Brexit & EconomyPoliticsWhoever is in power must eradicate uncertainty

Whoever is in power must eradicate uncertainty

Tax policy should be high on the agenda of the whoever forms the next government

This column will undoubtedly be overtaken by events. Even as this is being
written the leaders of the main political parties are still haggling over what
form the next government will take Will it be a Lib-Con affair? Or will it be
under a Lib-Lab regime?

There are two crucial questions for readers of this newspaper. Who will be
Chancellor of the Exchequer? And what will be the future shape of tax policy in
this country?

Right now it is impossible to provide a response to the first question
(although you might know the answer by the time you read this) but the second is
one on which we can speculate.

The Tories might not buy into a big rise in capital gains tax, as pledged by
the Liberal Democrats, but in turn they would not stomach a rise in the
inheritance tax threshold – labelled as tax cut for millionaires by Nick Clegg.
And despite the recent Tory interest in making the tax system fairer, it’s not
clear they would go as far as raising the personal income tax allowance to
£10,000 in the way the Lib Dems would like. Labour could live with changes to
CGT and a rise in the personal allowance.

But as BDO’s senior tax partner Stephen Herring points out, what would a
Lib-Lab arrangement do with VAT? That’s an enormous question because, though
there is a dislike for rises in VAT within Labour (it tends to
disproportionately affect the least well off), it could raise a lot of money
with even a modest rise in the standard rate.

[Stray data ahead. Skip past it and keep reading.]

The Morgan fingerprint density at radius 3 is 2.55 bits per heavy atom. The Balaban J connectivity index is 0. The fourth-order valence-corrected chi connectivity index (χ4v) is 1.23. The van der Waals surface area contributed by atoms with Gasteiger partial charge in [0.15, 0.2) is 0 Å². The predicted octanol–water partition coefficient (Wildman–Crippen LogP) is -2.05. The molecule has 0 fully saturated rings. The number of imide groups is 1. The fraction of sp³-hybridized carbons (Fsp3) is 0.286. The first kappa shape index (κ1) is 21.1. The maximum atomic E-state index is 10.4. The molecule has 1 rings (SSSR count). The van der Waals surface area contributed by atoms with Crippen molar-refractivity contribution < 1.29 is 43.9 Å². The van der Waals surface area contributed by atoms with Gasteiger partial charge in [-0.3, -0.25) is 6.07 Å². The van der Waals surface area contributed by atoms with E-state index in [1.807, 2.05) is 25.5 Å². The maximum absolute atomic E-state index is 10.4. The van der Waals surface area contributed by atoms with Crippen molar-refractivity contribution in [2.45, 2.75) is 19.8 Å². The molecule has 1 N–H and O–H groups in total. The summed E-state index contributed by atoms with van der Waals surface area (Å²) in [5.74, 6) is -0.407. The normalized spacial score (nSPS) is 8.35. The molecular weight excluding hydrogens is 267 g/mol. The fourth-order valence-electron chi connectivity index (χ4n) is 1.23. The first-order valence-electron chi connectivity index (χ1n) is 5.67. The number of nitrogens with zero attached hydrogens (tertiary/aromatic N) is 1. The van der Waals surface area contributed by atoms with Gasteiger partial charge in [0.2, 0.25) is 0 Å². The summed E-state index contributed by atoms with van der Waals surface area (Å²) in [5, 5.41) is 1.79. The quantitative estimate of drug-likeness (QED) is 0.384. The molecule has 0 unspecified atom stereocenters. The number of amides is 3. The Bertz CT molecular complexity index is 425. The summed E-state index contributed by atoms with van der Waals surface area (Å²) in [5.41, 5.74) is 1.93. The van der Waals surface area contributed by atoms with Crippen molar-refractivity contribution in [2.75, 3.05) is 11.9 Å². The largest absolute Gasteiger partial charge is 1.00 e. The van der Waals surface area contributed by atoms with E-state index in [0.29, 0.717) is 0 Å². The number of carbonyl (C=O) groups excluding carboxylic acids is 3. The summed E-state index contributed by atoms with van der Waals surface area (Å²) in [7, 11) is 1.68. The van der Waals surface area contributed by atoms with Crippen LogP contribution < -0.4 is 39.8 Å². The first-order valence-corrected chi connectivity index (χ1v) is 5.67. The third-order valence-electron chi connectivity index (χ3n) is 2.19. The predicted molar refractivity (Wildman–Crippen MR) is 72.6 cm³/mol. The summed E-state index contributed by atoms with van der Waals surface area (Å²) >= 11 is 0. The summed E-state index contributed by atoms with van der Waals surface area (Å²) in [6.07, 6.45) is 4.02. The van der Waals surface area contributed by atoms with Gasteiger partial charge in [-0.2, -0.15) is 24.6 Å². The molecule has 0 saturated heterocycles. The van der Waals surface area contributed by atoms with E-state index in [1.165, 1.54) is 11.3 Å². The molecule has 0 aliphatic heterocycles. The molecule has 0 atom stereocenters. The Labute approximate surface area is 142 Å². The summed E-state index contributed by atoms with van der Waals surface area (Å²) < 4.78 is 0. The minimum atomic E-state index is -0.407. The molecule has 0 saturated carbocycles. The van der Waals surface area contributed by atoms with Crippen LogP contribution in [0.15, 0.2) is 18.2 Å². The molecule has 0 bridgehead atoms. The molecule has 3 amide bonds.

But if the last few days since the general election has taught us anything it
is that it is not easy to settle policy arrangements between political parties
who possess diverging views on how the economy should be run and who should bear
the brunt of the tax burden. What then of tax policy? How could two parties
joined in government settle future tax measures?

It’s not too difficult to imagine that each time a Budget came around we
would go through the type of horse trading we have seen this week with all the
press leaks and secret briefings, and all the other methods that politicians use
to exert pressure.

And as exciting as that might seem from an observer’s point of view, it’s not
clear that such behaviour would be useful or beneficial for the state and for
taxpayers.

If two parties do agree to work together they will therefore need to focus,
not just on who sits in cabinet or which manifesto policies survive, but on
settling a process for agreeing and implementing future policies.

Tax professionals will be looking for this kind of stability because if there
has been one criticism consistently levelled at Labour tax policy it is its
propensity to create “uncertainty”. It is uncertainty that any new government
will have to eradicate and that will take a considerable application of
determination from all parties to rise above party interests. It’s anybody’s
guess, at this stage, whether that’s possible over a sustained period.

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